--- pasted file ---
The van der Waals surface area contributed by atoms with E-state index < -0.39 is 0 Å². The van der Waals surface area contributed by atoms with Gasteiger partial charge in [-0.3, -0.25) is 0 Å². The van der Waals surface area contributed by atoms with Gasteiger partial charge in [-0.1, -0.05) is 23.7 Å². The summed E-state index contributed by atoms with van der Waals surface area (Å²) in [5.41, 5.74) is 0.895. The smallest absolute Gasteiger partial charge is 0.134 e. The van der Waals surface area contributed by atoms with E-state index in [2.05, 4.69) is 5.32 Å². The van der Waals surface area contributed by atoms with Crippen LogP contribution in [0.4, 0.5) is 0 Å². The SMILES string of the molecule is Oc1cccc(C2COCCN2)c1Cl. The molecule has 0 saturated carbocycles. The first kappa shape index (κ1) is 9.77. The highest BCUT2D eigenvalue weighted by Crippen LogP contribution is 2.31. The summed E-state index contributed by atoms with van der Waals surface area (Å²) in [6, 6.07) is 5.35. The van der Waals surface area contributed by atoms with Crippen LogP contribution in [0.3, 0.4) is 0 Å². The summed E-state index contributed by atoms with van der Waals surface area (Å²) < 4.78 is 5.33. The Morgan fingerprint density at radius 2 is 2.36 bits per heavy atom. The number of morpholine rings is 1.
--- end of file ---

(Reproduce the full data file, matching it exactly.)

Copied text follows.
The van der Waals surface area contributed by atoms with E-state index < -0.39 is 0 Å². The van der Waals surface area contributed by atoms with Gasteiger partial charge in [-0.3, -0.25) is 0 Å². The van der Waals surface area contributed by atoms with Gasteiger partial charge in [-0.1, -0.05) is 23.7 Å². The summed E-state index contributed by atoms with van der Waals surface area (Å²) in [5.41, 5.74) is 0.895. The smallest absolute Gasteiger partial charge is 0.134 e. The van der Waals surface area contributed by atoms with E-state index in [2.05, 4.69) is 5.32 Å². The van der Waals surface area contributed by atoms with Crippen LogP contribution in [0.4, 0.5) is 0 Å². The SMILES string of the molecule is Oc1cccc(C2COCCN2)c1Cl. The molecule has 0 saturated carbocycles. The first kappa shape index (κ1) is 9.77. The highest BCUT2D eigenvalue weighted by Crippen LogP contribution is 2.31. The summed E-state index contributed by atoms with van der Waals surface area (Å²) in [6, 6.07) is 5.35. The van der Waals surface area contributed by atoms with Crippen LogP contribution in [0.3, 0.4) is 0 Å². The summed E-state index contributed by atoms with van der Waals surface area (Å²) < 4.78 is 5.33. The Morgan fingerprint density at radius 2 is 2.36 bits per heavy atom. The number of morpholine rings is 1.